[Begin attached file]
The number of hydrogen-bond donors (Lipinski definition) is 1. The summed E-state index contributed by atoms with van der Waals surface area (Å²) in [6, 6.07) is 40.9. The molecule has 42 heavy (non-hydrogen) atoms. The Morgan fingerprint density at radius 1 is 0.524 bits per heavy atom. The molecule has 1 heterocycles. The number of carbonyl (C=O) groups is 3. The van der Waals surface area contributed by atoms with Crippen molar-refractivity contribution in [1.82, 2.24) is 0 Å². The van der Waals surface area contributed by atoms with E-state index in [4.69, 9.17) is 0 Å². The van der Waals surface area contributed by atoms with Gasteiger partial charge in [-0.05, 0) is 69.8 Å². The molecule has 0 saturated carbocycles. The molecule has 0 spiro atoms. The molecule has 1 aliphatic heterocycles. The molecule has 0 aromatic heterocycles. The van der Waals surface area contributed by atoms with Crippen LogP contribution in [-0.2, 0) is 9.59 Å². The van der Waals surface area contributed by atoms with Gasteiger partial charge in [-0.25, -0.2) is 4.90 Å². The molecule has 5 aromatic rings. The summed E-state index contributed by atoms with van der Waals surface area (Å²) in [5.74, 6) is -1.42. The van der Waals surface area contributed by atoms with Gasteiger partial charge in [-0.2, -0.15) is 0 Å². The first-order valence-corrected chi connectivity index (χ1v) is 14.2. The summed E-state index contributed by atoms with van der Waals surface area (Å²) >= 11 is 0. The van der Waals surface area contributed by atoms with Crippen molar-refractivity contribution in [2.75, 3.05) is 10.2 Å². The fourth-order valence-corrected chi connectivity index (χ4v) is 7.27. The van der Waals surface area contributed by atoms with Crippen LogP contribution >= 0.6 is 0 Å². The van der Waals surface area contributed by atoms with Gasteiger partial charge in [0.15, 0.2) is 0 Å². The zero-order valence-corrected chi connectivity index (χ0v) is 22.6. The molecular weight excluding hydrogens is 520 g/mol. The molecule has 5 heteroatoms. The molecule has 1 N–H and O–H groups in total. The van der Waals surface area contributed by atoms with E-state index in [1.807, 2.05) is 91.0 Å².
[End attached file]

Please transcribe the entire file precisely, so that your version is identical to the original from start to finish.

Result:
The number of hydrogen-bond donors (Lipinski definition) is 1. The summed E-state index contributed by atoms with van der Waals surface area (Å²) in [6, 6.07) is 40.9. The molecule has 42 heavy (non-hydrogen) atoms. The Morgan fingerprint density at radius 1 is 0.524 bits per heavy atom. The molecule has 1 heterocycles. The number of carbonyl (C=O) groups is 3. The van der Waals surface area contributed by atoms with Crippen molar-refractivity contribution in [1.82, 2.24) is 0 Å². The van der Waals surface area contributed by atoms with E-state index in [4.69, 9.17) is 0 Å². The van der Waals surface area contributed by atoms with Gasteiger partial charge in [-0.05, 0) is 69.8 Å². The molecule has 0 saturated carbocycles. The molecule has 0 spiro atoms. The molecule has 1 aliphatic heterocycles. The molecule has 0 aromatic heterocycles. The van der Waals surface area contributed by atoms with Crippen LogP contribution in [-0.2, 0) is 9.59 Å². The van der Waals surface area contributed by atoms with Gasteiger partial charge in [-0.25, -0.2) is 4.90 Å². The molecule has 5 aromatic rings. The summed E-state index contributed by atoms with van der Waals surface area (Å²) in [5.74, 6) is -1.42. The van der Waals surface area contributed by atoms with Gasteiger partial charge in [-0.2, -0.15) is 0 Å². The first-order valence-corrected chi connectivity index (χ1v) is 14.2. The summed E-state index contributed by atoms with van der Waals surface area (Å²) >= 11 is 0. The van der Waals surface area contributed by atoms with Crippen molar-refractivity contribution in [2.75, 3.05) is 10.2 Å². The fourth-order valence-corrected chi connectivity index (χ4v) is 7.27. The van der Waals surface area contributed by atoms with Crippen LogP contribution >= 0.6 is 0 Å². The van der Waals surface area contributed by atoms with Gasteiger partial charge in [0.15, 0.2) is 0 Å². The zero-order valence-corrected chi connectivity index (χ0v) is 22.6. The molecular weight excluding hydrogens is 520 g/mol. The molecule has 5 heteroatoms. The molecule has 1 N–H and O–H groups in total. The van der Waals surface area contributed by atoms with E-state index in [1.807, 2.05) is 91.0 Å².